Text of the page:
This is not unprecedented and would belong at the farcical end of the scale except for garrison commander Tan Benhong’s comments at the ceremony. He referred to ‘rule of law’, which is not a PLA competency at the best of times, and is especially rich following the presumed kidnapping of Lee Bo off Hong Kong’s streets. He also commended the police for ‘supporting the government’ – a classic Communist Party view of the force’s role. In modern Hong Kong, most people would say it is the government’s role to support the police as a service that protects and serves the public.

Second, and probably far more serious, is the removal of Rebecca Li as top investigator at the Independent Commission Against Corruption…


In the absence of a sound reason, this looks squarely in the ‘attack on institutional independence’ part of the spectrum. One theory is that Li was vetoed by Beijing for having been trained/tainted by the FBI. Another is that her removal is linked to the allegations of graft against Chief Executive CY Leung (the less-than-watertight non-compete payment from UGL).

The pretext for Li’s departure isn’t the point. The real question is what it means if the ICAC is to be a tool of the Beijing-guided Hong Kong government, rather than a constraint on abuse of power. If the ICAC becomes the local subsidiary of the Central Commission for Discipline Inspection – persecuting or ignoring tigers and flies at the Leninist regime’s whim – Beijing’s favoured companies and officials will be immune from anti-graft laws in Hong Kong, as they are in the rest of the one-party state.

The whole point of the city’s post-1997 deal was to make sure that this didn’t happen. The trend suggests that China’s overseers are becoming less ‘gradual and orderly’ and more bold and arrogant in extending and tightening the party-state’s grip over Hong Kong’s institutions. Still, no-one in the ultra-highly paid and mollycoddled power structure speaks out, and fear just makes the business community shoe-shine ever-harder. When will it be the judiciary’s turn?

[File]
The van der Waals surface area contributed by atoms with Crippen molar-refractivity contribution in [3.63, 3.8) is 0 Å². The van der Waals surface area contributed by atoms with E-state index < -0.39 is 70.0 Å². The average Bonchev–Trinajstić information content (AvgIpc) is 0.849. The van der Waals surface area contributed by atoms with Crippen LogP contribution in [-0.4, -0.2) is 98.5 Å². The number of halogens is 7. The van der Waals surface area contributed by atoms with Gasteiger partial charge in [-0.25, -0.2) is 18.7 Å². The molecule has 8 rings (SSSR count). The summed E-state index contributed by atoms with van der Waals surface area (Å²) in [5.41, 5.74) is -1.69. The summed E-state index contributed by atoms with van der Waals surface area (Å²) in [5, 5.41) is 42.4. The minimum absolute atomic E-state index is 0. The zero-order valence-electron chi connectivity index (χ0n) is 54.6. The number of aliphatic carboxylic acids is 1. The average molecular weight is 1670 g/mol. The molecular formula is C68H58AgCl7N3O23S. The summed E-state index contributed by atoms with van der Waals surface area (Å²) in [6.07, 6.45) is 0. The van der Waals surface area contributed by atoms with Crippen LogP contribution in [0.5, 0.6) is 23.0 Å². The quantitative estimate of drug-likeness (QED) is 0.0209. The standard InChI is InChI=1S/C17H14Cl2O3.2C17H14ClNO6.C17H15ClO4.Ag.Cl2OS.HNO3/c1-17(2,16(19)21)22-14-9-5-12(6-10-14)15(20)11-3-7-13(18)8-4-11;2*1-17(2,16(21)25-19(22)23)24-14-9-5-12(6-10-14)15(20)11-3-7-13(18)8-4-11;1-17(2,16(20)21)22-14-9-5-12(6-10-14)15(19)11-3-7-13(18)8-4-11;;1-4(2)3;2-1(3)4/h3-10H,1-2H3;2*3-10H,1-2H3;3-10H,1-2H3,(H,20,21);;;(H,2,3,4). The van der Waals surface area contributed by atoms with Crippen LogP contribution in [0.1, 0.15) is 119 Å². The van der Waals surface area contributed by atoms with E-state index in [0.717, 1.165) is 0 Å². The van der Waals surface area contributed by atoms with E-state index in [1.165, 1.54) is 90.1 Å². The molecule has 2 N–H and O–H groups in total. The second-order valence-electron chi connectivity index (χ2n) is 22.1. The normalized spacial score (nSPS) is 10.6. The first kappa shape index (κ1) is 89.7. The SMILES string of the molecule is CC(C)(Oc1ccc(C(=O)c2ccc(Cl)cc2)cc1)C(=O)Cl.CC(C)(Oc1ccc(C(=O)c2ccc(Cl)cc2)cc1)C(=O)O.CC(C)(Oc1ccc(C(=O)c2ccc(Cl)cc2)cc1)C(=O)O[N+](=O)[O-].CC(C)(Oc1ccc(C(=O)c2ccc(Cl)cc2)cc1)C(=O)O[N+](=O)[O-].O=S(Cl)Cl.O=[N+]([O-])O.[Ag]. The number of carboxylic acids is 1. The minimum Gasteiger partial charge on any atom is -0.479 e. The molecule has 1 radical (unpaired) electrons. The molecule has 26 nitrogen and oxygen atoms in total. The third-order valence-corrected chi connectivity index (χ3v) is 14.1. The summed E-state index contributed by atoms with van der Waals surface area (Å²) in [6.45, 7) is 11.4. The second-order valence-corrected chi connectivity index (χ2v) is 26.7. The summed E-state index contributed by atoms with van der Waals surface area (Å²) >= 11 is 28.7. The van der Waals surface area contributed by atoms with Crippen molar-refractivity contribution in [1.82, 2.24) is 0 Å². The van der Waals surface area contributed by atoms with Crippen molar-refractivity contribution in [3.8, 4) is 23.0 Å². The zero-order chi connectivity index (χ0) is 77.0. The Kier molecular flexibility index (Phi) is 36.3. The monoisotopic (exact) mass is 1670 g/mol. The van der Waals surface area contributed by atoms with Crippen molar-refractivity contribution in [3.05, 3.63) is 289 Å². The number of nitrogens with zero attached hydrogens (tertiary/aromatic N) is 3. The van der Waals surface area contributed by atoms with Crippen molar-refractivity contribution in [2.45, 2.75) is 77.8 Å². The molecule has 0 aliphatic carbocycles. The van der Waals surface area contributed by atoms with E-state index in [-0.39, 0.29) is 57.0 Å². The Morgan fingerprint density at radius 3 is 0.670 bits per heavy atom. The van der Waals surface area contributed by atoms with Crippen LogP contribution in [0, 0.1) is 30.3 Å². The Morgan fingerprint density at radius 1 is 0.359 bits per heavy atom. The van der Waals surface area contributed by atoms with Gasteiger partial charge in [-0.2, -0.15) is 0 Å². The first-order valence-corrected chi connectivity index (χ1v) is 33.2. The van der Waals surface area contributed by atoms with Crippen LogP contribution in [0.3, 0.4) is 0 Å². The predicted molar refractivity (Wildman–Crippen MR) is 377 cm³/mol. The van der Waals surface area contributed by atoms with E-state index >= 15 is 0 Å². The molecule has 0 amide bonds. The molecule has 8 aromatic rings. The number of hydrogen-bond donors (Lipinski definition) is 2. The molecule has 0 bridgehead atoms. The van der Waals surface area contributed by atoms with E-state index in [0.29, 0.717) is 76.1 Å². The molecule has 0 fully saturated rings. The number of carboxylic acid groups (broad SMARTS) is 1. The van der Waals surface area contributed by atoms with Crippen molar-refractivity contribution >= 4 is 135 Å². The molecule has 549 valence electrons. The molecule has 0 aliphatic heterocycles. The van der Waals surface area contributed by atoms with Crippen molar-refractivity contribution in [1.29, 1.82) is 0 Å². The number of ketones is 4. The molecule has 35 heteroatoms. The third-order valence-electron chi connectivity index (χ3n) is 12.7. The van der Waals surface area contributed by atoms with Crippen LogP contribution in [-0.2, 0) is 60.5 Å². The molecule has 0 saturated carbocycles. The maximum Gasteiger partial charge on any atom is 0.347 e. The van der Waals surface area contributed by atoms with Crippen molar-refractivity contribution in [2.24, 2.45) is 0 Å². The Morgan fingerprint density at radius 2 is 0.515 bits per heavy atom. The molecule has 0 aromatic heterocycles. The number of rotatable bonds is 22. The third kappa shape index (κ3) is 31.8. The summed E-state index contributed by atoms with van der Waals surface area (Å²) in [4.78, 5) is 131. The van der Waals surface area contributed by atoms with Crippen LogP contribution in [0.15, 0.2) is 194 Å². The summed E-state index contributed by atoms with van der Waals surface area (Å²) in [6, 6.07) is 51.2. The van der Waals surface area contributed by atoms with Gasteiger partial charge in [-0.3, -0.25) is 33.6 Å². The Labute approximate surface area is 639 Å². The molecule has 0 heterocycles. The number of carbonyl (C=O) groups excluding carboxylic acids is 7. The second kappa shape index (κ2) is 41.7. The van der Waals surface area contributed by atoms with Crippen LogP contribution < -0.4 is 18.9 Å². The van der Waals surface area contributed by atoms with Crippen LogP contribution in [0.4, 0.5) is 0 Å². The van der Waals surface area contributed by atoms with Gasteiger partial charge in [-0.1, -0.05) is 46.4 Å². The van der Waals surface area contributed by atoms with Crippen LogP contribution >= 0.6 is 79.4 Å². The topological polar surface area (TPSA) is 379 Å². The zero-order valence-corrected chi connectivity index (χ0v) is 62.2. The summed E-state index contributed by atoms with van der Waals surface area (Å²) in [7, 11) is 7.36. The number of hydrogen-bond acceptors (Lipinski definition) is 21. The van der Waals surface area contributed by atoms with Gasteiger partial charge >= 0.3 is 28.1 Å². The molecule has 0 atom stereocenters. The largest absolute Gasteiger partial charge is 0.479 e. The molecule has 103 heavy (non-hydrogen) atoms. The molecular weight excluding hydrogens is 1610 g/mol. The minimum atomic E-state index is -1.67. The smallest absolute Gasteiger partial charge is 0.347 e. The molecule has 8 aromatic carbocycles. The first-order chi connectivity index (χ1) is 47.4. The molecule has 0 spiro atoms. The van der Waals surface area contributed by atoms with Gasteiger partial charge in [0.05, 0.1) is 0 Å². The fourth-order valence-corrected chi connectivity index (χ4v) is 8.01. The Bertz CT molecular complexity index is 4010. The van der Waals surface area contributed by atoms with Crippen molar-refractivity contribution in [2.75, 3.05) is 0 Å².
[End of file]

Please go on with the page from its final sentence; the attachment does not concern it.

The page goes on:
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Policy platform spotted in HK

Stan-TangRejYesterday it was lawmaker and pro-Beijing veteran Tsang Yok-sing – today it’s hereditary tycoon and ex-Chief Secretary Henry Tang proclaiming that the Chinese government does not pick Hong Kong’s Chief Executive. “I always believe the CE election is fair and open,” he says. (The ‘always’ there is a nice touch.)

In the background: the sound of the most intensely gritted teeth ever.

Henry knows extremely well just how efficiently Beijing decides the result of Hong Kong’s CE ‘election’ in advance – even reserving the right to change its mind at the last minute.

He was the pre-determined ‘winner’ during the run-up to the 2012 selection ceremony by a 1,200-strong committee. Most of the city’s tycoons had publicly announced their support for him. Then, his extramarital affairs and illegal basement mysteriously-but-professionally came to light. With just days to go, the main United Front groups on the Election Committee were maintaining that they had yet to make up their mind how to cast their ballots, and some of the grubbier and dimmer members openly whined that they weren’t sure who they were supposed to vote for. The word finally came down, and CY Leung emerged with his famous 689 votes.